Part 2: relationship between origami and the software industry
In a first article, I told you about my practice of modular origami applied to magnificent octagonal boxes.
Small reminder, the finished boxes are beautiful, here is an illustration:
I see several similarities between my practice of origami and the realization of a computer application.
More particularly the ability to produce a product within a defined time frame in a technological environment, without forgetting its artistic dimension.
Here are the themes that I was able to identify to illustrate my point:
Rigor at every step, from understanding the diagram provided in free form, to the realization and all the associated controls.
The time taken to finalize the choice of paper (step 1) until marketing (step 6): it varies depending on the nature of the product and the way it is going to be manufactured, we will speak of TTM in marketing.
The scale relationship between practice: leisure / craft / industrialization (intrinsically linked to the volume to be produced in a given time and to all the constraints that we have). In our case study we remain in leisure, in fact the boxes are not sold and my production is less than 10 per year without a machine. However, there are still notions of know-how, division of labor and productivity to be taken into consideration even within the framework of leisure to obtain a finished object without giving up along the way. In IT, we could speak of expertise and continuous improvement, or even of craftmanship.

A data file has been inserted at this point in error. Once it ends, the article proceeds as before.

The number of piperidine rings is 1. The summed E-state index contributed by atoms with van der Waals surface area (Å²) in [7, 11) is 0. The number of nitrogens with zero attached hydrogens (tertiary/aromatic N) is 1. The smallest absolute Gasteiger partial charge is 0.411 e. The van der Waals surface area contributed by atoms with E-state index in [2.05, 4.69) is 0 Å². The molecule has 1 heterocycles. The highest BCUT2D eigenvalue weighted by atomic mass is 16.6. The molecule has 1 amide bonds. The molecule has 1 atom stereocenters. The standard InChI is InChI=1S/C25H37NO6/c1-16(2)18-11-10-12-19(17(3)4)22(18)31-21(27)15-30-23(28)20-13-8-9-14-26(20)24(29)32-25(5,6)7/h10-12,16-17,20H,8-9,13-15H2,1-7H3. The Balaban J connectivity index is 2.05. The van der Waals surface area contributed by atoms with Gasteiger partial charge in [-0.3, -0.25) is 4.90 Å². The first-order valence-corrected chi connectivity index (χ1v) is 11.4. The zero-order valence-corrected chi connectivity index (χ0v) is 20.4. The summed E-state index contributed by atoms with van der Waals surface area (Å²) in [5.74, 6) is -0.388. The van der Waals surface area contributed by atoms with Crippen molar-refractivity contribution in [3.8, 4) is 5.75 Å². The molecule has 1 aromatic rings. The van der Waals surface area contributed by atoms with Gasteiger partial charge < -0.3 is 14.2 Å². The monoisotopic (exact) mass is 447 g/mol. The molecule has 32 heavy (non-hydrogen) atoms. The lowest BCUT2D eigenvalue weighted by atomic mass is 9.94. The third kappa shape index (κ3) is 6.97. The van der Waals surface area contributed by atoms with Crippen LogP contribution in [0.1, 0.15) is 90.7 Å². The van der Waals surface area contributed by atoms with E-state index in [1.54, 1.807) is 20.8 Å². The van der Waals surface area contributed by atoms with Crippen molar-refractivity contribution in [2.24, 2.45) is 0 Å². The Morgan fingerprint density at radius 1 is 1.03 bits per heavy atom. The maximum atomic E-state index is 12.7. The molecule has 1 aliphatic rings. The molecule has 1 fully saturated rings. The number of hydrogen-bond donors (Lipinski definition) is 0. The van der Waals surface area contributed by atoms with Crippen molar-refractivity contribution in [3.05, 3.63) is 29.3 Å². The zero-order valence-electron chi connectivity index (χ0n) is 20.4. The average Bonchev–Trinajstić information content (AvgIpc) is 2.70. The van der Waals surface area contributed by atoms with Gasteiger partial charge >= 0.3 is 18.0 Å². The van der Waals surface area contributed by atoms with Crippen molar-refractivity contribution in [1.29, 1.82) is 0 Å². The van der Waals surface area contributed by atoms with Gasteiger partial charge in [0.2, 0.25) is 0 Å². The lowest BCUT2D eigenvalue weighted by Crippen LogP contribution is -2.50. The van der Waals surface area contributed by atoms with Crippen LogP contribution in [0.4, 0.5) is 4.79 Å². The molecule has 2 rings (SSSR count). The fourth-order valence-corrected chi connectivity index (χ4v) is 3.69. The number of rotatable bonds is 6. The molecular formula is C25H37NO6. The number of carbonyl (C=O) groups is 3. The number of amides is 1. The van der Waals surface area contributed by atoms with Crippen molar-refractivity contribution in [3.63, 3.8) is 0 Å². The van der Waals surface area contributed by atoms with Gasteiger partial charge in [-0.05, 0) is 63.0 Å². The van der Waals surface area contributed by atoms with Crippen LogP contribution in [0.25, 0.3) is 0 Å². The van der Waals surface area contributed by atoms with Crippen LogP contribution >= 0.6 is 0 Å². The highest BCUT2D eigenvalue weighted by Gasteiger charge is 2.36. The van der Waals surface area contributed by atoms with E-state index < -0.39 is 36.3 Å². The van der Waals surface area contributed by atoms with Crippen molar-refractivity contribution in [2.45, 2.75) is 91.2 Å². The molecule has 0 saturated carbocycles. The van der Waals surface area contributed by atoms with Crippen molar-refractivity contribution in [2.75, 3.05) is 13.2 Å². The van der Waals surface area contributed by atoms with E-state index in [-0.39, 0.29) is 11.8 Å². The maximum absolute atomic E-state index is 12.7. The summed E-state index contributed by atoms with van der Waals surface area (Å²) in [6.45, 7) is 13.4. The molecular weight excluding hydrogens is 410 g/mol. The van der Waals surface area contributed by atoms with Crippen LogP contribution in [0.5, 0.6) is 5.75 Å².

Production constraints: cost / time / final product quality.
The modular approach in our case, similar to a micro-service design in the software industry.
Some of these boxes have variations or specializations (variations on a common pattern) that resemble a design pattern that developers are familiar with: inheritance. For those who know the world of e-commerce sites, we also use the term variations in product catalogs.
The boxes can be used in their stripped versions (without lids). In an agile organizational model (often adopted in the software industry), we could speak of minimum valuable product or MVP.
Some boxes in « degraded » mode are very usual (a rudimentary model, that is to say the square newspaper box) to measure its capacity to do can act as POC. In the work on which I am basing myself, there are models of boxes of increasing complexity of realization.
Here is a rudimentary square box model, this box opens like a vintage wallet:
- The production effort can be concentrated on a specific area - and forget another -: the finished boxes theoretically have a utilitarian function, an aesthetic and also an artistic function, no obligation however. In IT, we would speak of a maintainability / security / performance / resilience indicator.
- You will understand, there are many similarities…
Of course for the moment I am only talking about the practice of an individual leisure…
Next time: practical case, help I have ten boxes to make for Christmas.